The milk tank assembly is essentially just lightweight wood, so it won't contribute much to the car's overall weight. One way around this is to drill holes in the bottom of the tank and hide weights inside. I used a 1/2" diameter drill bit in my drill press and made some openings in the bottom, leaving four solid wood areas around them that will accept screws to attach the tank to the flatcar base. I then mixed up a batch of epoxy, swirled in a bunch of lead shot, and carefully filled the holes. I made sure that no lead shot stuck up from the holes as that would prevent the tank from sitting flat. With the lead, the tank now weighed 2.5 ounces.

Following the article, I had to next glue some smooth styrene to the wooden former. The process is to attach the ends first, then sand them smooth at the edges, and then wrap another piece of styrene over the top. Sounds good in practice, at least. You are supposed to use contact cement to bond the styrene and wood. The article didn't call out a specific brand, and I have never used anything but rubber cement before, so I asked on the Model Railroader online forum for recommendations. They suggested Pliobond 25, so I bought a small bottle online. My first impressions with the stuff is that the bottle looks like it fell out of the 1950s and it smells horrible... like bad body odor... from the 1950s. It is strong enough to gag you!

I roughly trimmed two pieces to go on the ends and then taped them down to the workbench so they wouldn't slide. A light coat of Pliobond went on the surface facing up. Per the instructions on the bottle, I also added two coats to the porous wooden ends of the former. Then, the ends were centered on the body and pushed on hard. I considered swirling it around face down on the workbench but figured it would get scratched. Then, I took an overly large piece of styrene and coated the entire side of it with more of the Pliobond stuff and when it was ready I draped it over the former and slowly worked flat one side, then the other. Then, there was a whole lot more pressing it flat.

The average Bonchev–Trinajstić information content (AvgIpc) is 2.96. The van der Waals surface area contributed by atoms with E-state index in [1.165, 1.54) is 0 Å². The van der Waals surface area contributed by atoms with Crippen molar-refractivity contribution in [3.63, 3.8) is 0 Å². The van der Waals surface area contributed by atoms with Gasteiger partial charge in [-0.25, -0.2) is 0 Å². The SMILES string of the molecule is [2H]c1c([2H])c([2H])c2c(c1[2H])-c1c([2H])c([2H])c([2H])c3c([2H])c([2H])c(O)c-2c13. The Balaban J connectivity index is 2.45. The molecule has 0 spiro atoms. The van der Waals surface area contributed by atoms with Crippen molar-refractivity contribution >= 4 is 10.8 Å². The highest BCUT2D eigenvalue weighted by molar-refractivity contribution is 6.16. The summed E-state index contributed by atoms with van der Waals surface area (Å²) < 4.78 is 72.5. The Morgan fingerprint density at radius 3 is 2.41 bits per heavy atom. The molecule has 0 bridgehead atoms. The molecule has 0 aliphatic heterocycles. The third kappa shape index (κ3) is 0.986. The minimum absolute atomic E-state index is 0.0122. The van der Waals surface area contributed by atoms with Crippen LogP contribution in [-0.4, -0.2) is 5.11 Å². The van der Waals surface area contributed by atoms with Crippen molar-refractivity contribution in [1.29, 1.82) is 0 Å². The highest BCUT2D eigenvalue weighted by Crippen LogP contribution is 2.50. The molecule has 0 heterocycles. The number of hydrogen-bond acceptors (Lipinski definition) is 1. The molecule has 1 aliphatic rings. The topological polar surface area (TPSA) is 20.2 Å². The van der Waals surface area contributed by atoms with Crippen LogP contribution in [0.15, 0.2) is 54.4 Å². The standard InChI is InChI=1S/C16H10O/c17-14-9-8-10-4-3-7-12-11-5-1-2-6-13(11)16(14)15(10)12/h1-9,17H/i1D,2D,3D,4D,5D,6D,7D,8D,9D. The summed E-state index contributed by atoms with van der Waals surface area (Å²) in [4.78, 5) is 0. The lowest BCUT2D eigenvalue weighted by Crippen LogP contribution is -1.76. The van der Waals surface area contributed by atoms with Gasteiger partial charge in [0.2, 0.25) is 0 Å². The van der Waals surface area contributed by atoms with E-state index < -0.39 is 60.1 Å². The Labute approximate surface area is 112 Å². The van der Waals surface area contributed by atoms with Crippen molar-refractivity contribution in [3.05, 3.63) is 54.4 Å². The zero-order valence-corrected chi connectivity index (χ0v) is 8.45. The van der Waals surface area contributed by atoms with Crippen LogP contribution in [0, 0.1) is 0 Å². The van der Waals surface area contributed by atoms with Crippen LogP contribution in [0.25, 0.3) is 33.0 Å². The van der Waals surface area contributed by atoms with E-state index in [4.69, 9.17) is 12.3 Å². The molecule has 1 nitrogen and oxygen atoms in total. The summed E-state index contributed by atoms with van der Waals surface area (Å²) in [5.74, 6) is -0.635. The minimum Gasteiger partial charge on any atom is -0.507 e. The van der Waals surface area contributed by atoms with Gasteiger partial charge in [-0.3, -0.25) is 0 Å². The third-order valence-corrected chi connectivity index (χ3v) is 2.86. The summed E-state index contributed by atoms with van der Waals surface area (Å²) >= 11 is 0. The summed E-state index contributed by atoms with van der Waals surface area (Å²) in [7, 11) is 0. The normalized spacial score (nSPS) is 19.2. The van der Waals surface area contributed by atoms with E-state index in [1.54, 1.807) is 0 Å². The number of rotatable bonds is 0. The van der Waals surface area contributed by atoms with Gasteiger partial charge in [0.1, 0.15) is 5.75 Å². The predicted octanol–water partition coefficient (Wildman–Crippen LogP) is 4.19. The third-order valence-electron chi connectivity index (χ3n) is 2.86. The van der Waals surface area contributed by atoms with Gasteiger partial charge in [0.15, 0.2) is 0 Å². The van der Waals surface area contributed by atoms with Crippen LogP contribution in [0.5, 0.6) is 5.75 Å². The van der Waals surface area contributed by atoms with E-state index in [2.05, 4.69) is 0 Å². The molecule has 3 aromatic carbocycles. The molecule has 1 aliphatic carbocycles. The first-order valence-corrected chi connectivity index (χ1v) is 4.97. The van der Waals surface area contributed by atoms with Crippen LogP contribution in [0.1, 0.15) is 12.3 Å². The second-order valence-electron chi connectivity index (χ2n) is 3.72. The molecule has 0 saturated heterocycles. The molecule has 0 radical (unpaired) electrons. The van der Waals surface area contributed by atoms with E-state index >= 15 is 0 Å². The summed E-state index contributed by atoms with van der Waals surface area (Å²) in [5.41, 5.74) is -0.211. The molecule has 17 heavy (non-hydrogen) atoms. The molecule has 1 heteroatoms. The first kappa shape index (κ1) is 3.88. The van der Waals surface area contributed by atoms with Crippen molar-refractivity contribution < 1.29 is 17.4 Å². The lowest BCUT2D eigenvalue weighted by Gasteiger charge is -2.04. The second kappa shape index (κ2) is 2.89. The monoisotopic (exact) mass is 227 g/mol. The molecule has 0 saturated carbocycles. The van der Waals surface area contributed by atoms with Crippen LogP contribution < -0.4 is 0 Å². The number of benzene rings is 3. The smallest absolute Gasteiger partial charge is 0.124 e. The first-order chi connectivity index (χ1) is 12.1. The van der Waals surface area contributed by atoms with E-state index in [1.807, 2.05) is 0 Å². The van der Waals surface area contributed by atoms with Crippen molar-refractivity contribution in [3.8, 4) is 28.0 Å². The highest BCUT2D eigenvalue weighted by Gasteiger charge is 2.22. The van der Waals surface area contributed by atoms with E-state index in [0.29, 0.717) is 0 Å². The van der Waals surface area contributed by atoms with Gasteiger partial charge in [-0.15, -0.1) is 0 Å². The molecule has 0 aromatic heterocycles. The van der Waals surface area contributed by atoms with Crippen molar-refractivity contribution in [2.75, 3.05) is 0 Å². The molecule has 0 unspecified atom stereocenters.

After that, I dribbled some MEK along the seams just for some insurance and let it cure. Next, I took a pair of fine scissors and trimmed away all of the excess styrene until I had about a 1/32" edge along all of the joints. My hobby knife very carefully removed even more material. I held the blade on its side on the end of the car and slowly spun the car in my hand. That way, any slip up wouldn't gouge the styrene. Finally, I used a couple of grades of "sanding sticks" (what men call nail files... and what they were listed under on EBay) to clean up the edges until they were perfect. I laid down another layer of MEK in the joints and set it aside, knowing that I had just completed what I think will be the hardest part of the car.

Working upstairs because the Pliobond fumes were so noxious, I then laid out the locations of the corner grab irons, handrail stanchions, and the door. Instead of using marker, I chose pencil for this car as it will be painted bright white and the lead will wash off easier than the ink. The holes were all drilled #71 to start (which is 0.0260" and just perfect for the 0.015" wire I use) though I will open up the stanchion holes once the castings arrive. I also used the back of a knife to scribe the door into the styrene. And that is where the project had to sit because I need the handrail stanchions and had to order them online. I also am working with a company to custom make the necessary decals. It has been a fun project so far.